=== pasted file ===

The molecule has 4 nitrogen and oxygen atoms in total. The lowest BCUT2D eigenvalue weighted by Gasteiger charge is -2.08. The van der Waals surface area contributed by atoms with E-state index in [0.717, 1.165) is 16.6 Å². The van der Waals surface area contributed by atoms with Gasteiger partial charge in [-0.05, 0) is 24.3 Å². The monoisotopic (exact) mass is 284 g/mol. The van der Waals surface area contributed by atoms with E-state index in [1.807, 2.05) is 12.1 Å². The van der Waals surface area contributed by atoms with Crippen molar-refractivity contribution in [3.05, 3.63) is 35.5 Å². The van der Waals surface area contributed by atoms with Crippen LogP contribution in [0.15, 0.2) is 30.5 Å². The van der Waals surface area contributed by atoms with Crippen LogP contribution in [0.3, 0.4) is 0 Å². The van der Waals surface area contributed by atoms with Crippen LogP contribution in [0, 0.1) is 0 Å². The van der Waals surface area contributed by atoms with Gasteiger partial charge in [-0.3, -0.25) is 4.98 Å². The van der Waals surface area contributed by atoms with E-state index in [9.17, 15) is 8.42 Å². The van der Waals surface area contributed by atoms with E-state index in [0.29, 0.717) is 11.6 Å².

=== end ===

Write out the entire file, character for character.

The molecule has 4 nitrogen and oxygen atoms in total. The lowest BCUT2D eigenvalue weighted by Gasteiger charge is -2.08. The van der Waals surface area contributed by atoms with E-state index in [0.717, 1.165) is 16.6 Å². The van der Waals surface area contributed by atoms with Gasteiger partial charge in [-0.05, 0) is 24.3 Å². The monoisotopic (exact) mass is 284 g/mol. The van der Waals surface area contributed by atoms with E-state index in [1.807, 2.05) is 12.1 Å². The van der Waals surface area contributed by atoms with Crippen molar-refractivity contribution in [3.05, 3.63) is 35.5 Å². The van der Waals surface area contributed by atoms with Crippen LogP contribution in [0.15, 0.2) is 30.5 Å². The van der Waals surface area contributed by atoms with Crippen LogP contribution in [0.3, 0.4) is 0 Å². The van der Waals surface area contributed by atoms with Crippen LogP contribution in [0, 0.1) is 0 Å². The van der Waals surface area contributed by atoms with Gasteiger partial charge in [-0.3, -0.25) is 4.98 Å². The van der Waals surface area contributed by atoms with E-state index in [9.17, 15) is 8.42 Å². The van der Waals surface area contributed by atoms with E-state index in [0.29, 0.717) is 11.6 Å².